Perhaps the most important factor in the success of the Academy is the nature of the teaching staff and their commitment to their students' success. IA has found that previously unmotivated and disruptive students become focused and pursue learning actively when supported and encouraged by truly caring adults. Repeatedly, students declare that the Academy works for them because the teachers/staff authentically care that they succeed. With that confidence, students make an emotional connection to the learning process through the development of trust and relationship with the staff, enhancing their learning generally.
Opportunities are regularly created or made available through partnerships to assist students in realizing success academically and in the community by building stronger self-esteem. They participate in school projects and extra-curricular activities that promote community service and culminate in public recognition for successful completion. "Teach Change" and "Powerful Voices" are two such programs which honor the experiences of the youth, instruct them in the skills necessary to overcome their hardships, then provide a forum for them to teach the learned behaviors to their peers in similar circumstances. When credit is attached to activities such as these, motivation is increased, self-confidence is enhanced, and greater risks are taken to achieve academically and in work-study in the future.
Project-based teaching, integrated arts, and the use of technology are tools used to assist students in the achievement of their academic goals. Interagency Academy recognizes that learning is more effective when it is linked to purpose and student interest, so projects are becoming a standard for teaching and learning at school sites. Because students are interested in technology and will need to be technically literate for successful futures, requisite fluency is integrated into the curriculum and employed, often required, in project development and presentation. PowerPoint skills are taught at most sites as an effective way for students to communicate ideas and learning to the teacher and publicly in presentations to peers and the community. Website navigation and construction are also taught for purposes of research and to publicize successes and recruit students.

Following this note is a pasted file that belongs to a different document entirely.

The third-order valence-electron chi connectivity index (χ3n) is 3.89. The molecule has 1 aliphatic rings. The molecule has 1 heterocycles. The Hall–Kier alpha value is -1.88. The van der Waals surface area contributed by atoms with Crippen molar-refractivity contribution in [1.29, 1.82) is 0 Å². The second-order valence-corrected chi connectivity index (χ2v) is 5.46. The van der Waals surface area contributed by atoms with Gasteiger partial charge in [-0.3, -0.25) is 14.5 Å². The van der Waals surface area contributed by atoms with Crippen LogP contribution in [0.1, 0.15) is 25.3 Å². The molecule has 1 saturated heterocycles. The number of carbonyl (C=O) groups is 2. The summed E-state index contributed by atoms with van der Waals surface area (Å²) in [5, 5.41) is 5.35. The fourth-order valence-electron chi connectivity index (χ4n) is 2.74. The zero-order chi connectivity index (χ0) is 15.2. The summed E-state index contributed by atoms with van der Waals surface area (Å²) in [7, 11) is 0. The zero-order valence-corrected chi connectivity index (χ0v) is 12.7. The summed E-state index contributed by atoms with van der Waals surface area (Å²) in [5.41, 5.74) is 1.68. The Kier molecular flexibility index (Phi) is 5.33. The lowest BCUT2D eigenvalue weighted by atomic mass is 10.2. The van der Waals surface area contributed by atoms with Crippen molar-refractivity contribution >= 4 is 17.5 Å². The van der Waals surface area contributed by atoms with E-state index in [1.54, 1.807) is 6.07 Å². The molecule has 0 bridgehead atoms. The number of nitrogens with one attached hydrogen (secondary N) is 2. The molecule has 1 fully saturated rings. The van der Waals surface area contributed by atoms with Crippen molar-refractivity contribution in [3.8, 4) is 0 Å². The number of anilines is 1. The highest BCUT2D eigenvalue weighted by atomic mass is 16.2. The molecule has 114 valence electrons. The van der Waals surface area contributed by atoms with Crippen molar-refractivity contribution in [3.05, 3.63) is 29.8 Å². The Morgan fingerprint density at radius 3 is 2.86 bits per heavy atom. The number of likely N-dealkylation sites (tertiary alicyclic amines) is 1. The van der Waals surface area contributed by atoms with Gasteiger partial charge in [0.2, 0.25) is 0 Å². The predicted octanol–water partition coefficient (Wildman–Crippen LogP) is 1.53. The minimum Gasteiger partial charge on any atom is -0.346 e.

Since most IA students with this stimulus and focus soon become creative and energetic learners, they respond very favorably to active/creative learning opportunities. The arts are therefore integrated into the curriculum as a vehicle for learning, increasing motivation and productivity. Local artists and professionals are contracted to assist teachers and students in the development of integrated projects, which include personal and site websites, newsletters, dramatic presentations and video/audio productions creating applications for purposeful learning while providing portfolio products.
Instruction at school sites is designed to address varied learning styles so that all learners' needs are met. Many IA students are kinesthetic and auditory learners and were not successful in previous educational settings because the teaching style simply did not match the students' learning styles. This school addresses different learning styles through programs and projects. One example of this method of program development is the IA Environmental Science Program, created through a grant partnership with the Seattle City Parks Department Youth Development Fund. It is an integrated, experiential credit program that partners the school with numerous city and county agencies and institutions (Seattle Aquarium, the Woodland Park Zoological Society, King County 4H Extension Program, Seattle Parks and Recreation parks and community centers, King County Department of Natural Resources, and others) to provide collaborative instruction and hands-on learning opportunities. Students study the environment and associated scientific concepts and issues, and are exposed to and learn about local career opportunities in the sciences, while they work as stewards of the environment in their local community parks and other institutions. This integrated programming combines purposeful learning, service and fun, and provides a connection between education, the community, and careers.